Wednesday, January 9, 2013

Who's Normal Now?

I read a comment recently that normal is an odd word. Everyone's idea of normal is determined by their own experiences, beliefs, upbringing, perspective, etc., and since we're not all alike in those aspects, our ideas of normal are going to vary to some degree, thereby making the definition of normal pointless beyond how we as individuals perceive it.

Writers are often perceived as not normal. I've known I was a little bit different for as long as I can remember. I created people in my head and made up stories to go with them. I didn't need anything to keep me occupied; I could live with those people in my head for long stretches at a time. As a very introverted child, I did a lot of observing while other kids were doing. After I sold my first book, my mom was relieved, she later told me, because being a writer meant I was eccentric, not weird.

To the nonwriters in my life, I'm kind of a puzzle. I spend long hours alone; I research wildly varying subjects; I create people, entire families and towns, put them in danger, save them, break their hearts and heal them; I do it all sitting at the computer and looking no different from them when they're Facebooking or emailing; then suddenly, a book appears with my name on it. Most of them think I'm a bit odd.

But to me, this is normal and has been my normal my entire life. I wouldn't know what to do if the characters stopped speaking to me, if the plots stopped coming. I can't imagine what it's like for my nonwriting family and friends to be alone inside their heads.

Normal is in the eye of the beholder, which kind of defeats the purpose of the word, you know?

Monday, January 7, 2013

Random Blog Generator

Talk to anyone who blogs regularly, and sooner rather than later they're going to admit that they have trouble coming up with ideas to write about, including me. Especially me. If I were a techy sort of person, I was thinking, I'd come up with a random idea generator. You know, you'd spin the computer, it would go round and round, slowly clicking to a stop, and there would be a word or phrase that you would then write about.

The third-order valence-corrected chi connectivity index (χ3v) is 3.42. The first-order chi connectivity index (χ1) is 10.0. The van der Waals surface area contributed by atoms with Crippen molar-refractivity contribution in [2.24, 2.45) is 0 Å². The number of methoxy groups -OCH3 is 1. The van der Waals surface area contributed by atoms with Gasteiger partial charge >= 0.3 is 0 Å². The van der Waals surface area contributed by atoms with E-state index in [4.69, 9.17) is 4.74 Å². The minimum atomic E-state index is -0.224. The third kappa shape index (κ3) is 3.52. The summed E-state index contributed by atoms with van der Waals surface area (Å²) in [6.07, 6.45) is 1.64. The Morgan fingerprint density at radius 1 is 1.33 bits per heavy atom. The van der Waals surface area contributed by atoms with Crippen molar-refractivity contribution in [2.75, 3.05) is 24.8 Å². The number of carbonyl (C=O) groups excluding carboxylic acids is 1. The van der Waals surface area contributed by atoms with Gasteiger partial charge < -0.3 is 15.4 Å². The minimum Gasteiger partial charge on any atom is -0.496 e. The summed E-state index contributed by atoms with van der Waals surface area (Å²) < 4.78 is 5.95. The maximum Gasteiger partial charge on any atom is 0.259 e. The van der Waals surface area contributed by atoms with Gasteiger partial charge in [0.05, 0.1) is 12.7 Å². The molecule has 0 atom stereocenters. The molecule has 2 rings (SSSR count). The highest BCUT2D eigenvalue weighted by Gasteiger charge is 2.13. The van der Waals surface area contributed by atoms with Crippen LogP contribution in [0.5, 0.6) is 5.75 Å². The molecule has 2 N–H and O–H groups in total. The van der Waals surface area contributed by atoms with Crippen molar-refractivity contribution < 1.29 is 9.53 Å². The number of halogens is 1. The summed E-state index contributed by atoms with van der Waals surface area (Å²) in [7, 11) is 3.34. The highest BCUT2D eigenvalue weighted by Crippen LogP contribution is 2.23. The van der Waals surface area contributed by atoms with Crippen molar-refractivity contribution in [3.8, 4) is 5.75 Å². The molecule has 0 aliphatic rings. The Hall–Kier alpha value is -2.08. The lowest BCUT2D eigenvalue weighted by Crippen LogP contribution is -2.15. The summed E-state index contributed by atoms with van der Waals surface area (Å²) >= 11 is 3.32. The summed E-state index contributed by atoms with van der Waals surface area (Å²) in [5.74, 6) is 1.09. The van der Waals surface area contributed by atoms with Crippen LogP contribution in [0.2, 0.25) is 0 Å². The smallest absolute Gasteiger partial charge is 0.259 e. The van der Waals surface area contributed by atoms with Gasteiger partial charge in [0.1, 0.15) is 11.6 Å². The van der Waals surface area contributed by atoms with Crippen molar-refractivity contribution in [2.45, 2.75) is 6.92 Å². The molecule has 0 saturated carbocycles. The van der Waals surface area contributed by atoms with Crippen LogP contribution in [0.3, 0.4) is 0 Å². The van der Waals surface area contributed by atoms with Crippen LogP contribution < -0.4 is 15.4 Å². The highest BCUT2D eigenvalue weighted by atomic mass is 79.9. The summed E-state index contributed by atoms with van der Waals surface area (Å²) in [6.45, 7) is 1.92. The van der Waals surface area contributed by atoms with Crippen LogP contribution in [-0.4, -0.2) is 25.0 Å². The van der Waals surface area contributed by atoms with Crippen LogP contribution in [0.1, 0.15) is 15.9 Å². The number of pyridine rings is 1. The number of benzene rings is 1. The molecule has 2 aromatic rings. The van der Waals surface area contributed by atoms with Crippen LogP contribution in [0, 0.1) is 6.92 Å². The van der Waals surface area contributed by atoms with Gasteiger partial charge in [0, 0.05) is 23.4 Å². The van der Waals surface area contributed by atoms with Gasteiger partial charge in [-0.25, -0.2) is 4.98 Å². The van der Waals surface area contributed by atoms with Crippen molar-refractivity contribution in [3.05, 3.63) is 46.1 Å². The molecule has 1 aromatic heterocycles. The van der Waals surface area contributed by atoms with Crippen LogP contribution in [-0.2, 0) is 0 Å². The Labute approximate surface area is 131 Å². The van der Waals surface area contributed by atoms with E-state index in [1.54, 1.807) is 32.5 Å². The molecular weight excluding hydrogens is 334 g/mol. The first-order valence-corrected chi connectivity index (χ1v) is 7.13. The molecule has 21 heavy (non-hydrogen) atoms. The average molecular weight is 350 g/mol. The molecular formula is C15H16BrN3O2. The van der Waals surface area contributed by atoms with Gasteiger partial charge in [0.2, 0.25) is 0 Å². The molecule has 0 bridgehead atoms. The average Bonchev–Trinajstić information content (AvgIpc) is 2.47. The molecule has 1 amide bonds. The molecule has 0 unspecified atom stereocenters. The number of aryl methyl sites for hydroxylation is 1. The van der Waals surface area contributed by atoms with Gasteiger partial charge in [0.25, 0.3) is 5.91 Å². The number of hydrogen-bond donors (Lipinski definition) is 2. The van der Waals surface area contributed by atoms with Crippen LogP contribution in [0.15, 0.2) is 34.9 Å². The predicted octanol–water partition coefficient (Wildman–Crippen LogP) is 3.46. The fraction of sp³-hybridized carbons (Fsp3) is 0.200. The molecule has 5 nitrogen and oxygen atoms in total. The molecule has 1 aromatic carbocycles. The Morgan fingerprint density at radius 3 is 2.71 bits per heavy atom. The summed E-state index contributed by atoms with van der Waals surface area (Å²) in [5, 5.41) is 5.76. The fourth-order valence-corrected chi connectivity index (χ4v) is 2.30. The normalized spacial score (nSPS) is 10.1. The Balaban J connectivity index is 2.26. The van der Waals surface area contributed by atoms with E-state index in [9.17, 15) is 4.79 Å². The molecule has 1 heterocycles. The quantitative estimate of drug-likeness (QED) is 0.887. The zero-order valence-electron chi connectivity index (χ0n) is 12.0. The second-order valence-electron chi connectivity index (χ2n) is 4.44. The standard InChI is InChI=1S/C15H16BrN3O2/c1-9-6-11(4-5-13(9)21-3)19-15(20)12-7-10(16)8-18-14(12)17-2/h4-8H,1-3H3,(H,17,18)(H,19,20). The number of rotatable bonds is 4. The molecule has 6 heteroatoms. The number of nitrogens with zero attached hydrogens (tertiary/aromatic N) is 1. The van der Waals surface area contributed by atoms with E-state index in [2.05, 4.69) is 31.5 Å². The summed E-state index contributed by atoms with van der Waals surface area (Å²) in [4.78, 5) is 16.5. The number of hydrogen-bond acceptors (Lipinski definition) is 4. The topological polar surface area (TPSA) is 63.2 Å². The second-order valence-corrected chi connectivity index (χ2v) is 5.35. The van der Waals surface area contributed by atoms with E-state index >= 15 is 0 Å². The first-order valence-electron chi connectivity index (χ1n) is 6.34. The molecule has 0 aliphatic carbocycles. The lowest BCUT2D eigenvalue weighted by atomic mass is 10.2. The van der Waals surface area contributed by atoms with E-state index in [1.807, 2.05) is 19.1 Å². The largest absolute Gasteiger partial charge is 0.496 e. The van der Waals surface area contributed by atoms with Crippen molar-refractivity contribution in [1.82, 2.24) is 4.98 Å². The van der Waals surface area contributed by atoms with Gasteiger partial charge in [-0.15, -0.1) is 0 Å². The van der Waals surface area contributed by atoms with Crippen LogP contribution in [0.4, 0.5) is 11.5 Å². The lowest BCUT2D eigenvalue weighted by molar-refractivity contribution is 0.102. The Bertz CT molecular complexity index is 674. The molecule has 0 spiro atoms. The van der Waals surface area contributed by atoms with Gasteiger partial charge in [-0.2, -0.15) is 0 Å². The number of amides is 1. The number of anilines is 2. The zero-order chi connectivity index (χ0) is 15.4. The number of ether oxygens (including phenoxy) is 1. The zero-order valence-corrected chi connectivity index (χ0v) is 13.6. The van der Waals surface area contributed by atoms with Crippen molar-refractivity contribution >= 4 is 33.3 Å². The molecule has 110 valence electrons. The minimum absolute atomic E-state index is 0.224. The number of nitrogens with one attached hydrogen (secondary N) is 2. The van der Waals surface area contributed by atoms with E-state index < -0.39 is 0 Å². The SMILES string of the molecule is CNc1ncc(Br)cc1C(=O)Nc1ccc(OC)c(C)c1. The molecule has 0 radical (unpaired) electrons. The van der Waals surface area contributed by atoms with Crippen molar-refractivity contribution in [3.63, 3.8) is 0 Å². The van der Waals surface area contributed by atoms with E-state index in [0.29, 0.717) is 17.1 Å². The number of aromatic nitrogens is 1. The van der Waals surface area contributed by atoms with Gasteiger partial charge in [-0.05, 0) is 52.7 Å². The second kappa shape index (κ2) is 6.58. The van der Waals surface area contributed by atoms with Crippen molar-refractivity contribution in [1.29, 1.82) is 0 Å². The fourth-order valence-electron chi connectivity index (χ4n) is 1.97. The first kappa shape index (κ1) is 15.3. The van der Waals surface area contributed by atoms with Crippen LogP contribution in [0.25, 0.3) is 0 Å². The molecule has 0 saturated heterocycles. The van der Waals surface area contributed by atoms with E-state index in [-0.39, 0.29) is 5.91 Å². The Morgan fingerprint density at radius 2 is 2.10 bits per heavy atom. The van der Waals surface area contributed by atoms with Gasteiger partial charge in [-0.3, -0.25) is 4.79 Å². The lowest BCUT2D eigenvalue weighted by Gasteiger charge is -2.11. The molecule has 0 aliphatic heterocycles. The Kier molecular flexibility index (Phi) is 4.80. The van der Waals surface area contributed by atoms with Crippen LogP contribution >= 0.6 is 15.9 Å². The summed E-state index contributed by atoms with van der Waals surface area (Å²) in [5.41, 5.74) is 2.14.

Then I realized what the low-tech version would be: a dictionary, magazine, book, whatever -- anything with words in it. You close your eyes, flip to a word, and that's what you write about. Who knows? You could hit on some pretty thought-provoking words.

Or you could hit the. An. Sphincter.

What can you say about the? It would be hard to read or write a book without it. I always mistype it hte. It's one of those invisible words that you skim over when you read it but sure notice when it's missing. Maybe the best thing about it: it makes for a short blog. :)

Wednesday, January 2, 2013

A Shiny New Year

I know -- everyone's talking about the new year and resolutions or goals, so yep, I'm jumping in.

But not with resolutions or goals. I saw a note on friend Deb's Facebook page about a happiness jar: you take a glass jar with a lid, and every time something good happens, you make a note on a slip of paper and drop it in. Next New Year's Eve, you open the jar and read the slips.

I really like the idea. When we're having a tough time, it's easy to forget that there have been lots of good times before and hard to believe that they'll come again. But if you keep track of the highlights, the reminders are right there.

I've got tons of canning jars and reams of paper. I'm going to start my own happiness jar. The more time I spend focusing on that, the less I have for noticing the little things that annoy me. Who knows? Maybe I can fill two or three jars.